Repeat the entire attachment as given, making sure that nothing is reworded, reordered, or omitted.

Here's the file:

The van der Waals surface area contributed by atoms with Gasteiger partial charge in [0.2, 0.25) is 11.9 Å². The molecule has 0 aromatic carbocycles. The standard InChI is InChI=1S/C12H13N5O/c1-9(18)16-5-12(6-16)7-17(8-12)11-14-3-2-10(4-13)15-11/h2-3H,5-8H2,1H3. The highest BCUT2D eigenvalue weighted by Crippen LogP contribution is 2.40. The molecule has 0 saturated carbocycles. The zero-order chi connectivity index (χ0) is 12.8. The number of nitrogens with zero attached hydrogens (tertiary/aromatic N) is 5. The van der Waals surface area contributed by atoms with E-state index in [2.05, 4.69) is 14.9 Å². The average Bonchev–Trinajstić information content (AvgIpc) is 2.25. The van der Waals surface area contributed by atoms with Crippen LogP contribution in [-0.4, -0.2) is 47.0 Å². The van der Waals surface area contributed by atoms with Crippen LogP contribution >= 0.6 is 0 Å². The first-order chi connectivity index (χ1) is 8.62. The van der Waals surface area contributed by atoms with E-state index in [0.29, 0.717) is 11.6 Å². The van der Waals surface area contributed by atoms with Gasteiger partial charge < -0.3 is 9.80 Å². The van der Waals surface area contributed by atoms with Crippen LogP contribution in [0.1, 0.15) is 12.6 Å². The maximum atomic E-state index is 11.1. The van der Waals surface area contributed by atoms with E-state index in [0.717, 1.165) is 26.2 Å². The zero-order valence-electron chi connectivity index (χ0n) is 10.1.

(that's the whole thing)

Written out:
The van der Waals surface area contributed by atoms with Gasteiger partial charge in [0.2, 0.25) is 11.9 Å². The molecule has 0 aromatic carbocycles. The standard InChI is InChI=1S/C12H13N5O/c1-9(18)16-5-12(6-16)7-17(8-12)11-14-3-2-10(4-13)15-11/h2-3H,5-8H2,1H3. The highest BCUT2D eigenvalue weighted by Crippen LogP contribution is 2.40. The molecule has 0 saturated carbocycles. The zero-order chi connectivity index (χ0) is 12.8. The number of nitrogens with zero attached hydrogens (tertiary/aromatic N) is 5. The van der Waals surface area contributed by atoms with E-state index in [2.05, 4.69) is 14.9 Å². The average Bonchev–Trinajstić information content (AvgIpc) is 2.25. The van der Waals surface area contributed by atoms with Crippen LogP contribution in [-0.4, -0.2) is 47.0 Å². The van der Waals surface area contributed by atoms with Crippen LogP contribution >= 0.6 is 0 Å². The first-order chi connectivity index (χ1) is 8.62. The van der Waals surface area contributed by atoms with E-state index in [0.29, 0.717) is 11.6 Å². The van der Waals surface area contributed by atoms with Gasteiger partial charge < -0.3 is 9.80 Å². The van der Waals surface area contributed by atoms with Crippen LogP contribution in [0.1, 0.15) is 12.6 Å². The maximum atomic E-state index is 11.1. The van der Waals surface area contributed by atoms with E-state index in [0.717, 1.165) is 26.2 Å². The zero-order valence-electron chi connectivity index (χ0n) is 10.1.